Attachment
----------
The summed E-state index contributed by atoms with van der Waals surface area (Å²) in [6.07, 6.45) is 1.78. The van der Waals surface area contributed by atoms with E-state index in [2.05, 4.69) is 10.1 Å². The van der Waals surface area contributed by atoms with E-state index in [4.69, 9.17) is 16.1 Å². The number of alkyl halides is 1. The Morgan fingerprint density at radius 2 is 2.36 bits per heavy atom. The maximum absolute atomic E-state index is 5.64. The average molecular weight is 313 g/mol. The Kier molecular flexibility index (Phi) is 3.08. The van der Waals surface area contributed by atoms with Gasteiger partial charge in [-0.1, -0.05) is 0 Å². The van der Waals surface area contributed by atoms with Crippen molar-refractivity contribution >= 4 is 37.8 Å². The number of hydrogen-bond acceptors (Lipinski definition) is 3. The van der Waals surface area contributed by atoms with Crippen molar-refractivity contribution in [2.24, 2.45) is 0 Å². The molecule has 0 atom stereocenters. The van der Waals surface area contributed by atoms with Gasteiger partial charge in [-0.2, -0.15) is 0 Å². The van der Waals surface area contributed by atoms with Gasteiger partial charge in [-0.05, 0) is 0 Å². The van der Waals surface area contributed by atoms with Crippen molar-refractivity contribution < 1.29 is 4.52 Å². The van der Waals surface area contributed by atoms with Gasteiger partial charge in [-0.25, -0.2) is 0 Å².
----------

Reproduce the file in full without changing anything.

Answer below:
The summed E-state index contributed by atoms with van der Waals surface area (Å²) in [6.07, 6.45) is 1.78. The van der Waals surface area contributed by atoms with E-state index in [2.05, 4.69) is 10.1 Å². The van der Waals surface area contributed by atoms with E-state index in [4.69, 9.17) is 16.1 Å². The number of alkyl halides is 1. The Morgan fingerprint density at radius 2 is 2.36 bits per heavy atom. The maximum absolute atomic E-state index is 5.64. The average molecular weight is 313 g/mol. The Kier molecular flexibility index (Phi) is 3.08. The van der Waals surface area contributed by atoms with Gasteiger partial charge in [-0.1, -0.05) is 0 Å². The van der Waals surface area contributed by atoms with Crippen molar-refractivity contribution >= 4 is 37.8 Å². The number of hydrogen-bond acceptors (Lipinski definition) is 3. The van der Waals surface area contributed by atoms with Crippen molar-refractivity contribution in [2.24, 2.45) is 0 Å². The molecule has 0 atom stereocenters. The van der Waals surface area contributed by atoms with Gasteiger partial charge in [-0.2, -0.15) is 0 Å². The van der Waals surface area contributed by atoms with Gasteiger partial charge in [-0.05, 0) is 0 Å². The van der Waals surface area contributed by atoms with Crippen molar-refractivity contribution < 1.29 is 4.52 Å². The van der Waals surface area contributed by atoms with Gasteiger partial charge in [-0.25, -0.2) is 0 Å².